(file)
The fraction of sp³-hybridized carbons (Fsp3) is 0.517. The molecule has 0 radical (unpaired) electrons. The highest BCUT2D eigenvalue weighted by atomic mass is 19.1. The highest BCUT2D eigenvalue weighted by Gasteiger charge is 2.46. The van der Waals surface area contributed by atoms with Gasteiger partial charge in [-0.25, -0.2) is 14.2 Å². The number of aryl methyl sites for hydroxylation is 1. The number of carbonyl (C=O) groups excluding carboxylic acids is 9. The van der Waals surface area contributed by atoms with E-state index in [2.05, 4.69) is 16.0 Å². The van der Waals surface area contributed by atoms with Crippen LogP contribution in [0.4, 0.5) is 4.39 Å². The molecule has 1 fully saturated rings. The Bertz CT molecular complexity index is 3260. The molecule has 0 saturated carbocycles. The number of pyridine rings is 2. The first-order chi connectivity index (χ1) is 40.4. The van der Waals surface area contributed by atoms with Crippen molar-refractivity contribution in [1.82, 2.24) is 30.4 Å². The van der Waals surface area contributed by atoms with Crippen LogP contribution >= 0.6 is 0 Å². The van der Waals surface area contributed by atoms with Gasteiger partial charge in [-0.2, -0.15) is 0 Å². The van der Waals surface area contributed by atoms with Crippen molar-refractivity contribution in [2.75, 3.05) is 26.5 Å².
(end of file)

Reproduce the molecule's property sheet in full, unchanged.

The fraction of sp³-hybridized carbons (Fsp3) is 0.517. The molecule has 0 radical (unpaired) electrons. The highest BCUT2D eigenvalue weighted by atomic mass is 19.1. The highest BCUT2D eigenvalue weighted by Gasteiger charge is 2.46. The van der Waals surface area contributed by atoms with Gasteiger partial charge in [-0.25, -0.2) is 14.2 Å². The number of aryl methyl sites for hydroxylation is 1. The number of carbonyl (C=O) groups excluding carboxylic acids is 9. The van der Waals surface area contributed by atoms with E-state index in [2.05, 4.69) is 16.0 Å². The van der Waals surface area contributed by atoms with Crippen LogP contribution in [0.4, 0.5) is 4.39 Å². The molecule has 1 fully saturated rings. The Bertz CT molecular complexity index is 3260. The molecule has 0 saturated carbocycles. The number of pyridine rings is 2. The first-order chi connectivity index (χ1) is 40.4. The van der Waals surface area contributed by atoms with Crippen molar-refractivity contribution in [1.82, 2.24) is 30.4 Å². The van der Waals surface area contributed by atoms with Crippen LogP contribution >= 0.6 is 0 Å². The van der Waals surface area contributed by atoms with Gasteiger partial charge in [-0.2, -0.15) is 0 Å². The van der Waals surface area contributed by atoms with Crippen molar-refractivity contribution in [2.75, 3.05) is 26.5 Å².